“They think it gives them a competitive advantage because they’re constantly customizing it for their customers. The disadvantage could be a lot of upfront costs to build the infrastructure.”
Options are growing as technology evolves, Howerton explains, and some new cloud-based, off-the-shelf systems are updated frequently and can be highly customizable.
It’s also essential to see things from the employees’ perspective. “Some of us are sprinters, and some of us are marathon runners,” Sidell says. “Oftentimes, you end up with a combination of those types of talents on a project. The sprinters like quicker feedback and short wins, but the marathon folks want to make sure the project is done on time and on budget. You’ve got to serve both of those types of personalities.”
He suggests breaking projects up into smaller pieces with quicker returns to help boost morale, as well as prompting executives to regularly update front-line employees about positive results.
Employees in accounting can also benefit from technology, Howerton says. Logistics companies often need to pay different vendors in different ways, with some expecting ACH transfers, some wanting checks and some accepting cards. SunTrust can accept one file from a transportation firm and disburse the payments according to each vendor’s preferences, which saves time.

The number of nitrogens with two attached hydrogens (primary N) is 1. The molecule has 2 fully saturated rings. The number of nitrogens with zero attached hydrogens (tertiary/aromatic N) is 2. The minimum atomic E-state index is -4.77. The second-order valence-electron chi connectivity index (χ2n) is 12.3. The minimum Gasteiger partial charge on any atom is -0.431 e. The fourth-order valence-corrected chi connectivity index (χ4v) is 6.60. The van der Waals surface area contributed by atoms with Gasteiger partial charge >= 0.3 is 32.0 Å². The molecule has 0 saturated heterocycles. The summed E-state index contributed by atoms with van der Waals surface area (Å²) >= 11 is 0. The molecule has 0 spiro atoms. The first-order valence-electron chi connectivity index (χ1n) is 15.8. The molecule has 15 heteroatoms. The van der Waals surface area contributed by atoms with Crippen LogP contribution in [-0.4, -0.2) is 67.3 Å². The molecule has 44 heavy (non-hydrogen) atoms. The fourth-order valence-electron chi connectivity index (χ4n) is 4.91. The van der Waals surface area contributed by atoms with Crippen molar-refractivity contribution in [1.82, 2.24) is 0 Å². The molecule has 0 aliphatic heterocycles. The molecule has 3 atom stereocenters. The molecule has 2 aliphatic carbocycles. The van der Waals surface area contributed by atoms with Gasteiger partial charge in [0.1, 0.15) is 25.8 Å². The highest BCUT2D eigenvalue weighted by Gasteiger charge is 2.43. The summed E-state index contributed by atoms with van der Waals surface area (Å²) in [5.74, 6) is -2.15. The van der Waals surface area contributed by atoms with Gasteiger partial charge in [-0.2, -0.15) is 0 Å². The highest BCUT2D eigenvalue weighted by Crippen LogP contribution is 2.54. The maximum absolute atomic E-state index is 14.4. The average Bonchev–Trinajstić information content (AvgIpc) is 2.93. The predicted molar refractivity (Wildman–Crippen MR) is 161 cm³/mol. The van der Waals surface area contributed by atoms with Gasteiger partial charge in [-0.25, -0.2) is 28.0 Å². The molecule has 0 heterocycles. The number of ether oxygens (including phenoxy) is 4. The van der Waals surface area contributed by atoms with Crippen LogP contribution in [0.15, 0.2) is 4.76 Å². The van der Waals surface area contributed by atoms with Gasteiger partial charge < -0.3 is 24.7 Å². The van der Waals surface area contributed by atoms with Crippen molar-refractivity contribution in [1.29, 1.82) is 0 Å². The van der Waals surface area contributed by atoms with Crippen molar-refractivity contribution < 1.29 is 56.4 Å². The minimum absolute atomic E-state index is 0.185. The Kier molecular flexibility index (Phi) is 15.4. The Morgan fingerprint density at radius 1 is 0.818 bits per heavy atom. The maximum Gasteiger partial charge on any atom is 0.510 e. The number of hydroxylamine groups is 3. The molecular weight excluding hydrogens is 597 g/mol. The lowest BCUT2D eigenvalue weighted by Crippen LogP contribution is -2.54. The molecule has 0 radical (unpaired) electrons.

“We also gather lots of data, so we can see if a company you’re paying with ACH may be getting paid by other companies via card. That might be a preferred way to pay, and we can guide customers with that research,” Howerton says. “We can say, ‘You might want to reach out and see if they’re willing to take a card.’”
Before investing in a new technology, logistics companies should assess both cost and functionality, especially as it relates to their strategy, Sidell says. A company looking to facilitate e-commerce orders, for example, will want to ensure it chooses a WMS that can handle high volumes and multiple owners of inventory under one roof.
Managers should also remember the importance of planning and resource allocation, Sidell adds. Granular plans are key to efficient implementation, as is having enough people with the right expertise.
“Sometimes, companies try to tackle these things internally with resources that aren’t used to doing it,” Sidell says. “They try hard, but because they’re blazing a path in an area they’ve never spent time in, they make mistakes. Ultimately, that burns through the budget and kills the project timeline because they’re learning as they go.”
In the meantime, customers may receive late or incorrect shipments, causing them to look for new suppliers. Sidell says that working with outside professionals can help prevent these types of problems and, in the end, save logistics firms both time and money.